Auschwitz and Birkenau are something else ?¢‚Ǩ‚Äú where it is estimated estimated that between 1,100,000 and 1,500,000 people were murdered by the Nazi’s. I ended up touring the sites on my own, missing my friend’s group tour, but which instead turning into a more powerful experience for me as I did it on my own. I was surprised I didn’t get as emotionally affected as I thought I would, but then again, I consider wanting to punch a wall on two separate occasions as minor outbursts. What made be sick was the evidence of children being killed ?¢‚Ǩ‚Äú as 12 years old children were treated just like the adults. What really got to me, was seeing a presentation of children shoes. That is, children aged no more than five years old. Walking around Birkenau, which was where most of the exterminations took place, was chilling (and it was a lot of walking ?¢‚Ǩ‚Äú the site is 171 hectares large). It became very dark when I was touring the huge site, and visiting the compounds of the prisoners and seeing their living conditions, was something that made it hard for me to swallow. Seeing the ruins of the furnaces and gas chambers on Birkenau, as the Nazi’s attempted to cover their crimes on their retreat, just reminds you how recent all of this was.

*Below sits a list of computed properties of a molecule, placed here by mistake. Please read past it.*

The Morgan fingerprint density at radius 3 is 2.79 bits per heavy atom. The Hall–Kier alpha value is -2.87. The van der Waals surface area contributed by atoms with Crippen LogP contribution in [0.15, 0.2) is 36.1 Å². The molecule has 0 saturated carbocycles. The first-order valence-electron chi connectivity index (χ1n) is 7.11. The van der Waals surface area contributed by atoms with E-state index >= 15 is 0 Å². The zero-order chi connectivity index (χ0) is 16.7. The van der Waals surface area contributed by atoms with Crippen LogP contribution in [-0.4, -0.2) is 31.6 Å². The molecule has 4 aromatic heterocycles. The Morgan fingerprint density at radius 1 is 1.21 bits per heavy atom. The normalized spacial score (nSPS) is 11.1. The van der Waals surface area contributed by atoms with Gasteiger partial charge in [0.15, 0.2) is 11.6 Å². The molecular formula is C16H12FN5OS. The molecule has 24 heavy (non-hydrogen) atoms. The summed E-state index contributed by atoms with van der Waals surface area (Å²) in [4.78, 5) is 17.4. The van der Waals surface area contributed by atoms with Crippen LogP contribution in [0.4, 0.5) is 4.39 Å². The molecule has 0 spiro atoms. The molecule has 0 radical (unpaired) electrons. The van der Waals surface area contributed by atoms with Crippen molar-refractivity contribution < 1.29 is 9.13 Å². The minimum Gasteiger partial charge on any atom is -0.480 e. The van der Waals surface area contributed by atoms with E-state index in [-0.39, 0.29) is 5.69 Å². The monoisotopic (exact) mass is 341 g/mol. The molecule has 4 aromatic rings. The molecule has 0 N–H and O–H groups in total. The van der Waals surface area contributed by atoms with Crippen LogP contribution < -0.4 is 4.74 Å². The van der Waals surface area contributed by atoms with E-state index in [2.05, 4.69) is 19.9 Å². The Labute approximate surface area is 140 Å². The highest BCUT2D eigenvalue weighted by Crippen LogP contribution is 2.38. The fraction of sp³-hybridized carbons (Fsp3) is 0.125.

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The Nazi’s tried to cover up evidence of the killings that occured, by blowing up the gas chambers and furnaces

When I met up with my friends later that night and shared our experiences, they told me how angry they were to see the Jewish children fly the Israeli flag around ?¢‚Ǩ‚Äú their point being, it is that nationalism that created conflicts like this. That is usually something I would say, but I don’t really share that sentiment. Sitting in on a Jewish memorial service where the furnaces were in the dark as I wound up my tour on Birkenau, was definitely an experience I am glad I had.

Half the reason I went to Prague was to visit Veronika and Pete ?¢‚Ǩ‚Äú two old friends and workmates. The rest of the reason was because I just had to see what the fuss was about. Just as I suspected, not much ?¢‚Ǩ‚Äú a great city, but way too much hype. It has one of the best integrated transport systems I have been on, and the buildings are very pretty. But that’s exactly the problem with Prague: it’s pretty. It’s a place you visit with your girlfriend, on a weekend away. Having said that though, as my friend Petr showed me, it’s way too much fun for the single (and not single) man.

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Prague’s city centre – the big building is the national library, me thinks